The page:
Happy Fourth of July everyone! The first time we celebrate the birth of the nation with an African-American president.
I'm excited to report that my new Kindle DX arrived yesterday (early verdict: very cool). I toyed with the idea of buying, as my first book, Infinite Jest, but I couldn't bring myself to take the plunge and begin my first novel since the mid-1990s. Instead I bought Grand Expectations, James T. Patterson's history of the U.S. from 1945 to 1974. Chapter Two is about the state of the labor movement at the beginning of the period. Lots of interesting stuff, as this was really the peak of the labor movement in the U.S., with a high of 35% of non-agricultural workers in unions in 1945, and one in fourteen workers participating in work stoppages in 1946.
What's interesting to me is that even then, you can see signs that labor's power was tenuous. Massive strikes had thin support among Americans. There is a remarkable recounting of Truman's response to a potentially crippling railworker strike in which he marches to Capitol Hill to give an address. Truman planned to propose legislation that would allow him to draft striking workers into the Armed Forces in the event that a strike would create "emergency" conditions. With his intentions widely known, Congress gave him a standing ovation upon entering the House. Before the speech ended, Truman had been handed a note relaying the news that the railworkers' union had backed down. (Even more remarkably, a draft of a proposed radio address the night before that his aides squashed ended, "Let's put transportation and production back to work, hang a few traitors, and make our country safe for democracy.")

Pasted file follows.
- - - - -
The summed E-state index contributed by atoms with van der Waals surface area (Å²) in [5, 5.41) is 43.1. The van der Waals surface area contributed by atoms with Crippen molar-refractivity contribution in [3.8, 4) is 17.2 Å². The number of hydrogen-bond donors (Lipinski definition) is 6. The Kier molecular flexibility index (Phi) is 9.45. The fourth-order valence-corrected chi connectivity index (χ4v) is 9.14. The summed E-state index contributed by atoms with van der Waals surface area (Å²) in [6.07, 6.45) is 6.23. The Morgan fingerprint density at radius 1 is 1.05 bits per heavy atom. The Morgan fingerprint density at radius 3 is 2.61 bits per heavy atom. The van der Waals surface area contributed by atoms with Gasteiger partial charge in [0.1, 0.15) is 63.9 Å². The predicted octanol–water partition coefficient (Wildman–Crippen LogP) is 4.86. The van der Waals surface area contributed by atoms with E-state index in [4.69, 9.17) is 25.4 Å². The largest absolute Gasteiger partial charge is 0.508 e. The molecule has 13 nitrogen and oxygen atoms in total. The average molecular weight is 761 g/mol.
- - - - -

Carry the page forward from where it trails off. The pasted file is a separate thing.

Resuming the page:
Remember, this was a pro-New Deal president--the populist "Give 'em Hell Harry"--with a Democratic Congress.
Labor basically got nowhere with its legislative agenda during this period--conservative Democrats from the South and West and pro-business Republicans held the balance of power. Republicans won control of both houses in 1946, and Congress overrode Truman's veto the next year to pass the anti-union Taft-Hartley Act.
Meanwhile, by 1950, labor leaders had basically reached a truce with capital: union members would get cost-of-living adjustments to their pay and increasingly generous benefits, paid for via price increases levied on consumers. Non-union members were basically S.O.L.
Many progressives seem to believe that the weakness of labor today is mainly a consequence of the Reagan Revolution and soft-spined Clintonites. But the following chart, based on OECD data, should disabuse them of this fantasy:
Note first that in 1960, the U.S. and Canada had less unionization than even the other Anglophonic countries (also true of other western European countries except Italy and France). Second, note that by the time Reagan took office, unionization in the U.S. had already dropped from 31 percent to 22 percent. Finally, note that unionization began declining in the other countries between the mid-1970s and the early-1980s. Unionization has also fallen in most of western Europe, where it peaked in the Netherlands and Norway by the early 1960s, in France and Austria by the late 1960s, in Switzerland by 1976, in Italy in 1976, Portugal in 1977, Germany in 1978, Denmark in 1983, etc. Finally, note how much the cross-national differences narrowed over time vs. 1975 or 1980. How did Reagan defeat the unions in those other countries?
So why the decline if not politics? I'm no expert on this question, but I'll try and speculate a bit in my next post. Meantime, leave a comment if you want to weigh in (eventually I'll have a comments section publicly displayed, but that's in progress).